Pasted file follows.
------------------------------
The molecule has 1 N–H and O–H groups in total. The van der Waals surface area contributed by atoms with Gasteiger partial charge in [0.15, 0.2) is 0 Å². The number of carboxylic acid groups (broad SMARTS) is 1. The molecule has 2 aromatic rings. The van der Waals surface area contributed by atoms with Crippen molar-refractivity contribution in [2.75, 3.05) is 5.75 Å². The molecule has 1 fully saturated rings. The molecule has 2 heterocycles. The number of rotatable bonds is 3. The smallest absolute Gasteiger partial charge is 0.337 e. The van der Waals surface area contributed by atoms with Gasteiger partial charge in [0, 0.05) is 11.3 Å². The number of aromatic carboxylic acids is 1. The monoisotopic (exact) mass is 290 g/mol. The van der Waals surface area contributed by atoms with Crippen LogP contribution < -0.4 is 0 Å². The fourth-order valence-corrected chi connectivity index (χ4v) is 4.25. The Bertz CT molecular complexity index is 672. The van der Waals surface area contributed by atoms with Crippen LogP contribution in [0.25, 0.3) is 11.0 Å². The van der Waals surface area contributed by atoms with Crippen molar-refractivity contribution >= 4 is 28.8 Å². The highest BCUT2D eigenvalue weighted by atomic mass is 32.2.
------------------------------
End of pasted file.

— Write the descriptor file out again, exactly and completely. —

The molecule has 1 N–H and O–H groups in total. The van der Waals surface area contributed by atoms with Gasteiger partial charge in [0.15, 0.2) is 0 Å². The number of carboxylic acid groups (broad SMARTS) is 1. The molecule has 2 aromatic rings. The van der Waals surface area contributed by atoms with Crippen molar-refractivity contribution in [2.75, 3.05) is 5.75 Å². The molecule has 1 fully saturated rings. The molecule has 2 heterocycles. The number of rotatable bonds is 3. The smallest absolute Gasteiger partial charge is 0.337 e. The van der Waals surface area contributed by atoms with Gasteiger partial charge in [0, 0.05) is 11.3 Å². The number of aromatic carboxylic acids is 1. The monoisotopic (exact) mass is 290 g/mol. The van der Waals surface area contributed by atoms with Crippen LogP contribution < -0.4 is 0 Å². The fourth-order valence-corrected chi connectivity index (χ4v) is 4.25. The Bertz CT molecular complexity index is 672. The van der Waals surface area contributed by atoms with Crippen LogP contribution in [0.25, 0.3) is 11.0 Å². The van der Waals surface area contributed by atoms with Crippen molar-refractivity contribution >= 4 is 28.8 Å². The highest BCUT2D eigenvalue weighted by atomic mass is 32.2.